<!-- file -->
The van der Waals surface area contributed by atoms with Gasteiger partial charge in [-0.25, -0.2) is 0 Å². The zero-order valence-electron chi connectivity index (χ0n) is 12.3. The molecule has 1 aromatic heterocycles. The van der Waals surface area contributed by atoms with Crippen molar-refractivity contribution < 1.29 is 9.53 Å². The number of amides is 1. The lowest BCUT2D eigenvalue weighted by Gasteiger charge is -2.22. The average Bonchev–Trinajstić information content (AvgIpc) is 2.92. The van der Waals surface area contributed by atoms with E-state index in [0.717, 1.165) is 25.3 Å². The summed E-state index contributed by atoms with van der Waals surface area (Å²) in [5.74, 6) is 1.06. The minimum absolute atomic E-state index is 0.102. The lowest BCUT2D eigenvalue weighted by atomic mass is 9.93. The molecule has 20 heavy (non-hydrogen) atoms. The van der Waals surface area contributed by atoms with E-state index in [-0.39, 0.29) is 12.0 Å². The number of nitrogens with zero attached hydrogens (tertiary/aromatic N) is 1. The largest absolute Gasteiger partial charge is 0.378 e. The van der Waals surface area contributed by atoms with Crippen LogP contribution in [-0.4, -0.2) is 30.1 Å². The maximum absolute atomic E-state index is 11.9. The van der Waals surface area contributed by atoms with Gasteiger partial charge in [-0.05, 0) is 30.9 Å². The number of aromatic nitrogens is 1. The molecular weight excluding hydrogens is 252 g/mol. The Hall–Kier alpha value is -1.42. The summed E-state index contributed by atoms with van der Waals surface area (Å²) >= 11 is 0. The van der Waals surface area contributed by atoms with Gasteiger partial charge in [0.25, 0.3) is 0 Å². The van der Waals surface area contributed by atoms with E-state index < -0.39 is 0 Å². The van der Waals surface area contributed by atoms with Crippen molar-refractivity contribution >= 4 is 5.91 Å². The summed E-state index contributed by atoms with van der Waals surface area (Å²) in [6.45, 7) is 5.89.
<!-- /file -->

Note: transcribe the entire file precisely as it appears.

The van der Waals surface area contributed by atoms with Gasteiger partial charge in [-0.25, -0.2) is 0 Å². The zero-order valence-electron chi connectivity index (χ0n) is 12.3. The molecule has 1 aromatic heterocycles. The van der Waals surface area contributed by atoms with Crippen molar-refractivity contribution < 1.29 is 9.53 Å². The number of amides is 1. The lowest BCUT2D eigenvalue weighted by Gasteiger charge is -2.22. The average Bonchev–Trinajstić information content (AvgIpc) is 2.92. The van der Waals surface area contributed by atoms with E-state index in [0.717, 1.165) is 25.3 Å². The summed E-state index contributed by atoms with van der Waals surface area (Å²) in [5.74, 6) is 1.06. The minimum absolute atomic E-state index is 0.102. The lowest BCUT2D eigenvalue weighted by atomic mass is 9.93. The molecule has 20 heavy (non-hydrogen) atoms. The van der Waals surface area contributed by atoms with E-state index in [-0.39, 0.29) is 12.0 Å². The number of nitrogens with zero attached hydrogens (tertiary/aromatic N) is 1. The largest absolute Gasteiger partial charge is 0.378 e. The van der Waals surface area contributed by atoms with Crippen LogP contribution in [-0.4, -0.2) is 30.1 Å². The maximum absolute atomic E-state index is 11.9. The van der Waals surface area contributed by atoms with Gasteiger partial charge in [-0.05, 0) is 30.9 Å². The number of aromatic nitrogens is 1. The molecular weight excluding hydrogens is 252 g/mol. The Hall–Kier alpha value is -1.42. The summed E-state index contributed by atoms with van der Waals surface area (Å²) >= 11 is 0. The van der Waals surface area contributed by atoms with Gasteiger partial charge in [0.25, 0.3) is 0 Å². The van der Waals surface area contributed by atoms with E-state index < -0.39 is 0 Å². The van der Waals surface area contributed by atoms with Crippen molar-refractivity contribution >= 4 is 5.91 Å². The summed E-state index contributed by atoms with van der Waals surface area (Å²) in [6.45, 7) is 5.89.